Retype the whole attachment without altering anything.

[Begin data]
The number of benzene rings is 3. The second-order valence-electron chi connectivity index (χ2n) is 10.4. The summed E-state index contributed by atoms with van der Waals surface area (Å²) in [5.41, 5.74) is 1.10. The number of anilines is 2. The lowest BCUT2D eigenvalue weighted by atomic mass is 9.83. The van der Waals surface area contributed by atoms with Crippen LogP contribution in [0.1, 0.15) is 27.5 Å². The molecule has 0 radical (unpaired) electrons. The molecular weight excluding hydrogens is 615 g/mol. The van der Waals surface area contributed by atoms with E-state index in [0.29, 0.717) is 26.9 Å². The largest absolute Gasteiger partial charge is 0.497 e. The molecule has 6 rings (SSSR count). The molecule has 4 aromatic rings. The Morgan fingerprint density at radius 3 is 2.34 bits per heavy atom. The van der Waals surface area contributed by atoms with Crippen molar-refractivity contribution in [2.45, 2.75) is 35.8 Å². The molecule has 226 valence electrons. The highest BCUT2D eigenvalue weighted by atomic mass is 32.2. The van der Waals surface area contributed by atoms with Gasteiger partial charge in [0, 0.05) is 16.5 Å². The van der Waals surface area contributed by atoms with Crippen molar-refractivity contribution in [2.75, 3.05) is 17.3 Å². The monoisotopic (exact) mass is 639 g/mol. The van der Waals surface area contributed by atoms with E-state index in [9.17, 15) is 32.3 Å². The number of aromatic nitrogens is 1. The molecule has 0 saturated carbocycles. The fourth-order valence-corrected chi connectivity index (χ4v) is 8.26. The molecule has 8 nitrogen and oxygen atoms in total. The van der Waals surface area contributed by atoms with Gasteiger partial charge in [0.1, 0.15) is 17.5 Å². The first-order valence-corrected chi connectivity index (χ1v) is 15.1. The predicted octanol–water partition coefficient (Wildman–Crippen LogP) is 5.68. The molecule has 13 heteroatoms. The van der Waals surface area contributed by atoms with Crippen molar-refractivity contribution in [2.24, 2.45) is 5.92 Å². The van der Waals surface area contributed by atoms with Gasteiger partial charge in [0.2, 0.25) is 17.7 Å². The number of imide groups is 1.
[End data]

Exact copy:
The number of benzene rings is 3. The second-order valence-electron chi connectivity index (χ2n) is 10.4. The summed E-state index contributed by atoms with van der Waals surface area (Å²) in [5.41, 5.74) is 1.10. The number of anilines is 2. The lowest BCUT2D eigenvalue weighted by atomic mass is 9.83. The van der Waals surface area contributed by atoms with Crippen LogP contribution in [0.1, 0.15) is 27.5 Å². The molecule has 0 radical (unpaired) electrons. The molecular weight excluding hydrogens is 615 g/mol. The van der Waals surface area contributed by atoms with E-state index in [0.29, 0.717) is 26.9 Å². The largest absolute Gasteiger partial charge is 0.497 e. The molecule has 6 rings (SSSR count). The molecule has 4 aromatic rings. The Morgan fingerprint density at radius 3 is 2.34 bits per heavy atom. The van der Waals surface area contributed by atoms with Crippen molar-refractivity contribution in [2.45, 2.75) is 35.8 Å². The molecule has 226 valence electrons. The highest BCUT2D eigenvalue weighted by atomic mass is 32.2. The van der Waals surface area contributed by atoms with Gasteiger partial charge in [0, 0.05) is 16.5 Å². The van der Waals surface area contributed by atoms with Crippen molar-refractivity contribution in [2.75, 3.05) is 17.3 Å². The monoisotopic (exact) mass is 639 g/mol. The van der Waals surface area contributed by atoms with E-state index in [9.17, 15) is 32.3 Å². The number of aromatic nitrogens is 1. The molecule has 0 saturated carbocycles. The fourth-order valence-corrected chi connectivity index (χ4v) is 8.26. The molecule has 8 nitrogen and oxygen atoms in total. The van der Waals surface area contributed by atoms with Gasteiger partial charge in [0.1, 0.15) is 17.5 Å². The first-order valence-corrected chi connectivity index (χ1v) is 15.1. The predicted octanol–water partition coefficient (Wildman–Crippen LogP) is 5.68. The molecule has 13 heteroatoms. The van der Waals surface area contributed by atoms with Crippen molar-refractivity contribution in [2.24, 2.45) is 5.92 Å². The van der Waals surface area contributed by atoms with Gasteiger partial charge in [0.2, 0.25) is 17.7 Å². The number of imide groups is 1.